"...we live in a different financial world than any of our ancestors.
...when we observe a sharp run-up in this kind of leverage measure, financial crises have tended to become more likely; and when those crises strike, recessions tend to be worse, and even more painful in the cases where a large run-up in leverage was observed.
...Macroeconomic stability will be more elusive and that will affect all of our lives: from the risks many will face in childhood, to the security of employment at working age, to the challenge of accumulating for retirement. More financial instability will introduce more uncertainty all down the line, and that will be a very different world than the one we would have lived in only a couple of decades ago.
...We have never in human history seen a run-up in credit of the kind we have just witnessed in advanced economies since 1970, and we have never observed modern finance-capitalist systems operating over a sustained period at this kind of credit-to-GDP leverage ratio.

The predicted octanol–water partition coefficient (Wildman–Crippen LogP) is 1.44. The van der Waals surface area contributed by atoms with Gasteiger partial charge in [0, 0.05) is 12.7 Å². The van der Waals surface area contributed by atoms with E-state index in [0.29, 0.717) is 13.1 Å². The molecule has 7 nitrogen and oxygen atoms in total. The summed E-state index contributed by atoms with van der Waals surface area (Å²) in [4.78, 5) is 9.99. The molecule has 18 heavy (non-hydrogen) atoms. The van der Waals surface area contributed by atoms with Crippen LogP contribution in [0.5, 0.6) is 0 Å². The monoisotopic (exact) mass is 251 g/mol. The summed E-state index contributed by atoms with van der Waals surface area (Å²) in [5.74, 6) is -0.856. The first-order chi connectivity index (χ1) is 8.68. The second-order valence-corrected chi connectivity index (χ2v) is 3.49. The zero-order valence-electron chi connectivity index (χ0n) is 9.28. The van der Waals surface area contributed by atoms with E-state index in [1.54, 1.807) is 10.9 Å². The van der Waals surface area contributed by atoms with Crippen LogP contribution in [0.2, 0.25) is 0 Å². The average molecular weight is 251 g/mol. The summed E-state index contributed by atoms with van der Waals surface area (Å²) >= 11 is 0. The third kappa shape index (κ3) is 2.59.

...The direct fiscal costs of bailouts, and the even larger indirect fiscal costs of massive recessions (unemployment, low growth, fiscal strains, etc.), have made the status quo unpalatable to governments and the taxpayers behind them.
...Alan Greenspan has noted that the idea that the financial system be left to largely run itself based on enlightened self-interest is a flawed approach.
...a potential trade-off is there, the concern that if we tighten credit too much, we might slow down growth as the price to be paid for diminishing volatility."